New Zealand shares were mixed with Metro Performance Glass falling while Kiwi Property Group and Evolve Education Group gained following their first-half earnings.
The S&P/NZX 50 Index fell 8.89 points, or 0.1 per cent, to 6,848.95. Within the index, 23 stocks rose, 22 fell and six were unchanged. Turnover was $154 million.
"We really are waiting for direction from offshore markets," said Rickey Ward, NZ equity manager at JBWere. "We've got a market that's very bond-like, bond-sensitive, and that hasn't been a thematic of choice since the end of August. Until we see a bit of clarity about what's happening in the US and Europe, we're going to be a market out of favour so we're just going to drift a little bit."
Metro Performance Glass dropped 3.3 per cent to $2.08. The glass supplier lifted first-half profit 5 per cent to $11.5 million as it benefited from a strong local construction market and booked a gain on an Australian acquisition. The company said it had invested in extra capacity in Auckland where its market is growing and was making good progress at cutting processing costs.
The 3.6 cent interim dividend was at the low end of guidance, which chair John Goulter said reflected both the company's opportunities and its increased gearing level after its foray across the Tasman.
"It opened up a little firmer and is weakening into the close - there's no real reason for that, the result was pretty much in line with what people expected, but they didn't really provide a reason on the conference call for people to go out and continue buying it, despite the background being really strong," Ward said. "They made a couple of throwaway comments that the outlook is strong, but the issue is we're not seeing any leverage from recent spend on their facilities in Auckland. You'd expect to get out of revenue growth significant margin expansion, and you're just not getting that. People also might've been disappointed by the dividend, but I view it as fiscally prudent as they want to reduce gearing levels."
Restaurant Brands NZ dropped 0.6 per cent to $5.06. The company successfully raised $94 million through a sale of shares to investors, helping fund its planned purchase of Pacific Island Restaurants, the largest fast-food operator in Hawaii with 82 Taco Bell and Pizza Hut stores.The shares resumed trading today after being placed in a trading halt on Nov. 18.
Kathmandu Holdings was the best performer on the index, up 3.9 per cent to $1.86, while Ryman Healthcare rose 2.7 per cent to $8.82.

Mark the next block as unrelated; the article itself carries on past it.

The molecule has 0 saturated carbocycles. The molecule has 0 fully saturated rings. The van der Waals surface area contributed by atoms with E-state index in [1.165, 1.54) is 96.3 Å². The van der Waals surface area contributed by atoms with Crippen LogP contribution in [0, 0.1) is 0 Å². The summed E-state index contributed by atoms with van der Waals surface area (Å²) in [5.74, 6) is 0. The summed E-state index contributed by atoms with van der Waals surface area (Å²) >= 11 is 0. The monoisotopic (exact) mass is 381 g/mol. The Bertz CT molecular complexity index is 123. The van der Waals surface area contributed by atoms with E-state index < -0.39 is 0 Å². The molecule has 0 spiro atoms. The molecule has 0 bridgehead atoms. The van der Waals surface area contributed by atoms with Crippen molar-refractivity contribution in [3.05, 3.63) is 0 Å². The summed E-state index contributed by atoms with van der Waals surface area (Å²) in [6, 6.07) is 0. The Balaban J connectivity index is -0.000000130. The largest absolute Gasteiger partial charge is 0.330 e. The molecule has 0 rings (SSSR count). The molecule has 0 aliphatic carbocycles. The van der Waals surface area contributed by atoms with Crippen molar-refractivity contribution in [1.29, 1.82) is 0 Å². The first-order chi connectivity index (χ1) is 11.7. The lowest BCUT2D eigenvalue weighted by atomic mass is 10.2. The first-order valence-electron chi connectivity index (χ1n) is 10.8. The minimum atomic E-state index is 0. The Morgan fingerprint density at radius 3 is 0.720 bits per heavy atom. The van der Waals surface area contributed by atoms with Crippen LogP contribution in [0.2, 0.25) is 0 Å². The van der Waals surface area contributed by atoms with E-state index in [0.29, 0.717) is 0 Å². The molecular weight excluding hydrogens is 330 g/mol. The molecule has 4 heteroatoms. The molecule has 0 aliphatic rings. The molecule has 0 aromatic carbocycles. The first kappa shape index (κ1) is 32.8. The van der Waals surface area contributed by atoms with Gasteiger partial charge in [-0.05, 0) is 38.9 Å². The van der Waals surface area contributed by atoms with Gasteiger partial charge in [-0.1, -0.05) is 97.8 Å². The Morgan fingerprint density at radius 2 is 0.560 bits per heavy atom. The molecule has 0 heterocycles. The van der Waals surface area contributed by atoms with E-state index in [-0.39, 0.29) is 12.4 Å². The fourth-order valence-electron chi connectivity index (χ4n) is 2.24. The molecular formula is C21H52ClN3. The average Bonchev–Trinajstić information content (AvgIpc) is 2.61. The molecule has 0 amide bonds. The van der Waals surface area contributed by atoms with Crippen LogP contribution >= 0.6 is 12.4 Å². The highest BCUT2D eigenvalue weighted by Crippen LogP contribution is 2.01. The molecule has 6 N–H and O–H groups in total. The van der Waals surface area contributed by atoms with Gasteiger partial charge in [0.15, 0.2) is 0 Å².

Kiwi Property Group gained 1.4 per cent to $1.455. The country's biggest listed property investor posted a 27 per cent gain in first-half profit to $45.6 million and affirmed its guidance for an uplift in its full-year dividend.
Vital Healthcare Property Trust was unchanged at $2.05. The hospital and healthcare property developer paid A$24.4 million for a majority interest in a medical centre in Melbourne, Australia, and spent A$10 million acquiring sites to enable future expansion.
Outside the benchmark index, Evolve Education Group gained 5 per cent to $1.05. The childcare centre operator lifted first-half profit 11 per cent to $12.5 million as it looks to increase its centre numbers over the next two years.
The company is on track to add between 15 and 20 centres in 2017. It has 119 centres as of today, up from 84 at the time of its 2014 initial public offering. The board declared a 2.5 cent dividend, up from 2.38 cents in the first half of 2016.
"They paid a higher dividend than what people expected, and had a new CFO on the conference call - I suspect left people a little more confident than they had been in the past," Ward said. "They've got a strategy built around acquisitions which seems to be delivering a few question marks on margins and occupancy, but the new management team seem to be delivering and the result reflected that."
Hellaby Holdings dipped 0.3 per cent to $3.34. Bapcor today sent out a press release about comments made by its chief executive Darryl Abotomey on Radio New Zealand in relation to its takeover offer for Hellaby. It said it has not made a decision at this stage about whether to increase its offer price for Hellaby, after RNZ reported it wouldn't raise the offer price.
Blis Technologies was unchanged at 4.6 cents. The probiotics manufacturer turned to a first-half profit of $428,000 allowing it to affirm guidance for its first annual profit since listing 15 years ago, as solid sales growth offset the impact of a strong kiwi dollar against the greenback and the euro.